Finally, take component/library vendors like DevExpress. Sometimes we see the need to move on, so for instance we start using Generics – and since we asked back then, we know that there's a good percentage of our customers who likes that we made that step. But how large is the group of people out there who doesn't consider using any 3rd party controls because they don't understand half the technology that these products are based on? I honestly don't know how big this problem is today, but one thing I'm pretty sure about: it's not going to get better on its own. There's hardly anything we can do about it. Maybe Microsoft, the company that defines the programming world most of us live in, should spend some time thinking about this and coming up with ideas. I guess if I asked, they might say they already do this. Doesn't seem to work very well, though.

10 comment(s)
Gary Cox

I personally have stuck by your product because you move with technology.  If you become stagnant and remain behind then your competitors will love you because those of us that go forward and keep ourselves up-to-date (as they say) will move on.  So keep up what you are doing, let those who don't want to learn stay behind.

25 March, 2009
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25 March, 2009
Aaron Smith

I am a type 1 and always have been. I do have a life outside of technology, but I don't just learn this stuff because of a job, I do it because it's my way of life.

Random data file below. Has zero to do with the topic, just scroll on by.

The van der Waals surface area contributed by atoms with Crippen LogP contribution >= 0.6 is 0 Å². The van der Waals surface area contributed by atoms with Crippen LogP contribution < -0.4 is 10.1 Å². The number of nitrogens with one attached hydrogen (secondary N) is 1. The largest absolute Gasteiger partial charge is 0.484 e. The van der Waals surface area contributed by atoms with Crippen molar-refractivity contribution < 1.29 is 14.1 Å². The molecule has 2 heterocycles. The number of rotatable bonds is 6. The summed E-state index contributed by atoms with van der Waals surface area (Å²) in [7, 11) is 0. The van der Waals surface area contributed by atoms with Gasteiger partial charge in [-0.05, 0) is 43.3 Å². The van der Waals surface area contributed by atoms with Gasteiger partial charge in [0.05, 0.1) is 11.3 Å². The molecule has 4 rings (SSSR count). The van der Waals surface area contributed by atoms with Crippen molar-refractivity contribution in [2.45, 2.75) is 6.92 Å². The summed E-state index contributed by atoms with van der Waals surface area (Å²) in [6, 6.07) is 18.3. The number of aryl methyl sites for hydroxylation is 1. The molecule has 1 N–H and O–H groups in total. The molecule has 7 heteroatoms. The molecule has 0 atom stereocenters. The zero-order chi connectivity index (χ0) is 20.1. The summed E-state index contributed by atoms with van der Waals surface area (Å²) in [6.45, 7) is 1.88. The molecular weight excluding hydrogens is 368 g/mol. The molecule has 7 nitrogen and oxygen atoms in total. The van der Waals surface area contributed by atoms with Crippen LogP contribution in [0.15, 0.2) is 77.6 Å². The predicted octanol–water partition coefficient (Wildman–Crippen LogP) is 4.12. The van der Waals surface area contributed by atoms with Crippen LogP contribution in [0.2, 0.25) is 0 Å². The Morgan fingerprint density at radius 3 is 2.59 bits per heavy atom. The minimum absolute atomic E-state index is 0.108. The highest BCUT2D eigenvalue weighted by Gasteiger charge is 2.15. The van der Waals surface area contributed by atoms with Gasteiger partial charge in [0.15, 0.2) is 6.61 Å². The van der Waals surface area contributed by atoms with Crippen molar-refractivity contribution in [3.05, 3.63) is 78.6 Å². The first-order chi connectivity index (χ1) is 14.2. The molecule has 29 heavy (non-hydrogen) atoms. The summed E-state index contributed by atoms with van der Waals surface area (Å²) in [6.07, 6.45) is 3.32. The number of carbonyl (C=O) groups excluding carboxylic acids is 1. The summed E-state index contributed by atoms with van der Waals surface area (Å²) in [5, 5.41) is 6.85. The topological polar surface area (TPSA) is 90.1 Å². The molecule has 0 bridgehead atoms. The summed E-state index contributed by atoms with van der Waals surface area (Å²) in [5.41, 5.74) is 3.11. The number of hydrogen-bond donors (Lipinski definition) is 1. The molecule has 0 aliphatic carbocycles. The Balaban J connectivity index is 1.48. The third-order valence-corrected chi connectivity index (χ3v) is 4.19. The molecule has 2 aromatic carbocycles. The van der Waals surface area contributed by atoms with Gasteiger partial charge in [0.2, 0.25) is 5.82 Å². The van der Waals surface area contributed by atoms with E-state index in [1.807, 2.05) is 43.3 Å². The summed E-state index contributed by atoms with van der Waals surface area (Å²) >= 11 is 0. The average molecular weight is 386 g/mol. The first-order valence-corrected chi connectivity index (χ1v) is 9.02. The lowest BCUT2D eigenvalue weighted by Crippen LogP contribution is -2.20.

That said, there is a huge problem in this industry because of type 3 programmers. These are generally the ones that create the messes that type 1 and 2s have to clean up. They usually don't care about how well their stuff works or how it looks, as long as they can get it out the door so they can get home to go fishing or something.

I don't think component makers like DevExpress need to worry about type 3 programmers. If they did, they would have to stick with the oldest technology possible and try to dumb it down so that the type 3ers wouldn't even have to read the documentation. If this was the case, then DevExpress would lose the type 1 and type 2 programmers to someone else who caters to the type 1 and type 2 people. If ALL component makers catered to type 3, then us type 1 and type 2 people would just create our own components because we know we could do it better... Plus, type 3 programmers are not going to buy controls anyway, because they will just be happy with whatever is given to them for free. No extra learning required.

With all that in mind, I must say that I have been really happy with DevExpress and the complexity with ease of use that they provide, but I have been a little disappointed by the slowness of bringing out stuff for things like silverlight and wpf. However, I know there is a process that has to happen with these things and then looking at what just happened at Mix 09, it's probably a good thing they were a little slow to release stuff like that.

25 March, 2009
Scott Woods

Maybe type three can (should be) redefined as: